Volodymyr, what exactly does your agency do?
We are engaged in two spheres that bring added value: the green economy and the creative economy. We advise cultural and creative organisations on strategy, business modelling, interaction with stakeholders, and social responsibility. We manage projects, write project proposals, conduct analysis, develop scope statements, “roadmaps”.
Another component is investments: we accompany investment projects or invest in them. For example, Lislis toys, toys made from Ukrainian wood, are created together with the Lis design agency. A niche British online store, which sells environmentally friendly wooden toys, found us on Instagram, and we are already seeing the first sales in the UK. What is also important is that this is an expensive product, that is, we are entering the premium segment. This is precisely the added value that the creative economy can create.
Do people come to you with ideas or finished products?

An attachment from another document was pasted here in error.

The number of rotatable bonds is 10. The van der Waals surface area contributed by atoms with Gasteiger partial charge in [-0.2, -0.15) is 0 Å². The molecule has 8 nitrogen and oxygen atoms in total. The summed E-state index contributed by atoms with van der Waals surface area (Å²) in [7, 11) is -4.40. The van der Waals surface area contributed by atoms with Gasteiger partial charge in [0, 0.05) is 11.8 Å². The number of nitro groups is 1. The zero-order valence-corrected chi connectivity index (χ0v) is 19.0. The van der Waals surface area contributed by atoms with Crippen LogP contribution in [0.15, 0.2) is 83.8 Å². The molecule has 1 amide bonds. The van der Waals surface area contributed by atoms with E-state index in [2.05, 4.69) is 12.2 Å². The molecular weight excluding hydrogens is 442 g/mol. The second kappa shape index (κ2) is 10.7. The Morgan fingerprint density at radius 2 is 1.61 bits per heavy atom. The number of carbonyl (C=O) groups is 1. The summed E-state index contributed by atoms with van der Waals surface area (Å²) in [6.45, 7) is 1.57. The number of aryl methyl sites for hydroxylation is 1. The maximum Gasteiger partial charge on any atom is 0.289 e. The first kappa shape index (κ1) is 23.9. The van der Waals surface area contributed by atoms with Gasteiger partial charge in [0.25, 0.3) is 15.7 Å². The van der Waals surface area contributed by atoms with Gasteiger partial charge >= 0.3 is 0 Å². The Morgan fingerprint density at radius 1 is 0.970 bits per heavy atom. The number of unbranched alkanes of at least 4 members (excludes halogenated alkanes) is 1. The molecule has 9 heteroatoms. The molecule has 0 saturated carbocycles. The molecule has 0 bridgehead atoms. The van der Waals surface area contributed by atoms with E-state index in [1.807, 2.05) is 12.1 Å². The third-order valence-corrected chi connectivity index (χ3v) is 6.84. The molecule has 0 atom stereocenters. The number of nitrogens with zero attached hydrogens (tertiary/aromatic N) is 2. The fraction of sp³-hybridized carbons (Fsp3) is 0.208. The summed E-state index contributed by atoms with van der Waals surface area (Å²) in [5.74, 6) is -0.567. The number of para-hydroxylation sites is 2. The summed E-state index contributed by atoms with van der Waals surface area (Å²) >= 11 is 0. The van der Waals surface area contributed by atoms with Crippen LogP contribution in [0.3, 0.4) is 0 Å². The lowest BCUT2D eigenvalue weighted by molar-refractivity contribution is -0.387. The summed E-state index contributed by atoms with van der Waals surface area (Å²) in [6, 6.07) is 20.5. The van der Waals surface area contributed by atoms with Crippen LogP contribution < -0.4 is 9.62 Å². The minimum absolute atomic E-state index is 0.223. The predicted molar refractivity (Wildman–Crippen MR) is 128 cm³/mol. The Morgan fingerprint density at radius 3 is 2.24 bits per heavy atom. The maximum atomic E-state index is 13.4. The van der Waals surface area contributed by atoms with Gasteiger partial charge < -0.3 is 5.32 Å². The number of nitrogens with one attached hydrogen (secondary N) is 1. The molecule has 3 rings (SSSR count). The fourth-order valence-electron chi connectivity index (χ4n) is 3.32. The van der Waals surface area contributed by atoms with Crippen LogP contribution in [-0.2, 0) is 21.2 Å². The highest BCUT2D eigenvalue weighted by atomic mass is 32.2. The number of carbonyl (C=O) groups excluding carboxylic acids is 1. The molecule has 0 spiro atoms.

It varies. Sometimes people come with ideas, and we understand that it is necessary to direct them to institutions that will help them realise their ideas. Or they come with a finished product, and we see that our interests intersect. We are interested in commercialisation, market entry, business development. And sometimes people who have created a product don’t know where to take their product next. Then we help them find their way.
This year, we started working with Hochu rayu, a Lviv-based design bureau engaged in space and building design. But a key area of interest for them is product design. Now we’re working together on commercialising a product. It’s a coat hanger, an object for the interior and exterior in the form of transmission lines. We already have a prototype, and we’re now thinking about the format for presentation.
We also work with a unique fortress/museum in Tustan. We advise it, and together with the team, we are trying to decide a strategy, how to build the business processes and the museum’s business model. In general, we invest only in projects that have a future. That is, they must be potentially profitable and have the potential for development.
What is your assessment of the state of Ukraine’s creative sector?
Some of its strengths are the ability to produce ideas and their quality. But implementation suffers. This is in terms of newly-established institutions. In terms of traditional ones, such as museums, if we want to produce an opera or an exhibition, we can do it. However, what is topical now is the transformation of old cultural institutions and supporting new, creative ones.